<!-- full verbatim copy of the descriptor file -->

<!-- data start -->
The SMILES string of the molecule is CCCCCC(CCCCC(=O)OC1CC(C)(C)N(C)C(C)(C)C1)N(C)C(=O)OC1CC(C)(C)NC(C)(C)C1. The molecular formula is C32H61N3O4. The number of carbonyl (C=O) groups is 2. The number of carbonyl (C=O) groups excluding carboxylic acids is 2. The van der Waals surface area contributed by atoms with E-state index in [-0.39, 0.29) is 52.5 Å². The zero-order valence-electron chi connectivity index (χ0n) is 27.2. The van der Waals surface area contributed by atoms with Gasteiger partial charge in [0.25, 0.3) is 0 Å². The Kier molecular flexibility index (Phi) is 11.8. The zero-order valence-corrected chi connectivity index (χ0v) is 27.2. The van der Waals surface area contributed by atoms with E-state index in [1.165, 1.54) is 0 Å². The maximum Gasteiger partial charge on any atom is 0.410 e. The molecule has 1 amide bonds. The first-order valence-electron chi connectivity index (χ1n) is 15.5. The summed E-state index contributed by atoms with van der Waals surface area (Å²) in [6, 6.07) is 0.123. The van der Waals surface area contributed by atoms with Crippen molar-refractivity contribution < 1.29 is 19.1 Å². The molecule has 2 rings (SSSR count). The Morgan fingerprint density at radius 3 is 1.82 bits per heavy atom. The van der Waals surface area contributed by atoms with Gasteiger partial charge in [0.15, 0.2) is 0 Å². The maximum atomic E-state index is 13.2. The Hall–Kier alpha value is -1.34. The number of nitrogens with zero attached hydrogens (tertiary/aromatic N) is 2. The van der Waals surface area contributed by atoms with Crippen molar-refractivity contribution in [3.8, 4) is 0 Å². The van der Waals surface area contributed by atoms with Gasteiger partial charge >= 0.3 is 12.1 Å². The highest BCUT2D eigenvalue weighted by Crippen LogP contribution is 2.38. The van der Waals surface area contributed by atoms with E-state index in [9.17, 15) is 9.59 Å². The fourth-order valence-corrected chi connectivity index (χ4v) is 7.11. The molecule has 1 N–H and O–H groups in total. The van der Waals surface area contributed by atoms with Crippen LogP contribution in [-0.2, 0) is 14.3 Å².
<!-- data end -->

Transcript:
The SMILES string of the molecule is CCCCCC(CCCCC(=O)OC1CC(C)(C)N(C)C(C)(C)C1)N(C)C(=O)OC1CC(C)(C)NC(C)(C)C1. The molecular formula is C32H61N3O4. The number of carbonyl (C=O) groups is 2. The number of carbonyl (C=O) groups excluding carboxylic acids is 2. The van der Waals surface area contributed by atoms with E-state index in [-0.39, 0.29) is 52.5 Å². The zero-order valence-electron chi connectivity index (χ0n) is 27.2. The van der Waals surface area contributed by atoms with Gasteiger partial charge in [0.25, 0.3) is 0 Å². The Kier molecular flexibility index (Phi) is 11.8. The zero-order valence-corrected chi connectivity index (χ0v) is 27.2. The van der Waals surface area contributed by atoms with E-state index in [1.165, 1.54) is 0 Å². The maximum Gasteiger partial charge on any atom is 0.410 e. The molecule has 1 amide bonds. The first-order valence-electron chi connectivity index (χ1n) is 15.5. The summed E-state index contributed by atoms with van der Waals surface area (Å²) in [6, 6.07) is 0.123. The van der Waals surface area contributed by atoms with Crippen molar-refractivity contribution < 1.29 is 19.1 Å². The molecule has 2 rings (SSSR count). The Morgan fingerprint density at radius 3 is 1.82 bits per heavy atom. The van der Waals surface area contributed by atoms with Gasteiger partial charge in [0.15, 0.2) is 0 Å². The maximum atomic E-state index is 13.2. The Hall–Kier alpha value is -1.34. The number of nitrogens with zero attached hydrogens (tertiary/aromatic N) is 2. The van der Waals surface area contributed by atoms with Crippen molar-refractivity contribution in [3.8, 4) is 0 Å². The van der Waals surface area contributed by atoms with Gasteiger partial charge >= 0.3 is 12.1 Å². The highest BCUT2D eigenvalue weighted by Crippen LogP contribution is 2.38. The van der Waals surface area contributed by atoms with E-state index in [9.17, 15) is 9.59 Å². The fourth-order valence-corrected chi connectivity index (χ4v) is 7.11. The molecule has 1 N–H and O–H groups in total. The van der Waals surface area contributed by atoms with Crippen LogP contribution in [-0.2, 0) is 14.3 Å².